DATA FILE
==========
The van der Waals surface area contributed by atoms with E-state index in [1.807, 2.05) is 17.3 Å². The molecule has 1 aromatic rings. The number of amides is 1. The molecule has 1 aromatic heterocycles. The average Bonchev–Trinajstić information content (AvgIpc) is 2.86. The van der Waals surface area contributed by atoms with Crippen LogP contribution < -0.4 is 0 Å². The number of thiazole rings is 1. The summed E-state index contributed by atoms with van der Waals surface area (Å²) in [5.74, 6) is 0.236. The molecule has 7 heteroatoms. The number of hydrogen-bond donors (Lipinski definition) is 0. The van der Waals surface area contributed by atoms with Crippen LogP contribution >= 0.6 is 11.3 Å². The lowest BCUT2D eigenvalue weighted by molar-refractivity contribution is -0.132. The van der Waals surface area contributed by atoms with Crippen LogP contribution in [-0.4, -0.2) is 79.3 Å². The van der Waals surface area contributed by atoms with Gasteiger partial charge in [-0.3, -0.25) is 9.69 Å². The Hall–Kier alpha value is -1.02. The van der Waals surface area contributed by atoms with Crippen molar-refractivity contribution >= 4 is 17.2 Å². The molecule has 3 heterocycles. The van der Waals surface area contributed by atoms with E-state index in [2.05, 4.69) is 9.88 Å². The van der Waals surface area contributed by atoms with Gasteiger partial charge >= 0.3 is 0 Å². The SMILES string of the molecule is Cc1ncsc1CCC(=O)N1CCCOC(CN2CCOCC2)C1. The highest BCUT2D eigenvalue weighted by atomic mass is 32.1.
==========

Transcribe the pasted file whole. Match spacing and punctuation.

The van der Waals surface area contributed by atoms with E-state index in [1.807, 2.05) is 17.3 Å². The molecule has 1 aromatic rings. The number of amides is 1. The molecule has 1 aromatic heterocycles. The average Bonchev–Trinajstić information content (AvgIpc) is 2.86. The van der Waals surface area contributed by atoms with Crippen LogP contribution < -0.4 is 0 Å². The number of thiazole rings is 1. The summed E-state index contributed by atoms with van der Waals surface area (Å²) in [5.74, 6) is 0.236. The molecule has 7 heteroatoms. The number of hydrogen-bond donors (Lipinski definition) is 0. The van der Waals surface area contributed by atoms with Crippen LogP contribution >= 0.6 is 11.3 Å². The lowest BCUT2D eigenvalue weighted by molar-refractivity contribution is -0.132. The van der Waals surface area contributed by atoms with Crippen LogP contribution in [-0.4, -0.2) is 79.3 Å². The van der Waals surface area contributed by atoms with Gasteiger partial charge in [-0.3, -0.25) is 9.69 Å². The Hall–Kier alpha value is -1.02. The van der Waals surface area contributed by atoms with Crippen molar-refractivity contribution >= 4 is 17.2 Å². The molecule has 3 heterocycles. The van der Waals surface area contributed by atoms with E-state index in [2.05, 4.69) is 9.88 Å². The van der Waals surface area contributed by atoms with Gasteiger partial charge >= 0.3 is 0 Å². The SMILES string of the molecule is Cc1ncsc1CCC(=O)N1CCCOC(CN2CCOCC2)C1. The highest BCUT2D eigenvalue weighted by atomic mass is 32.1.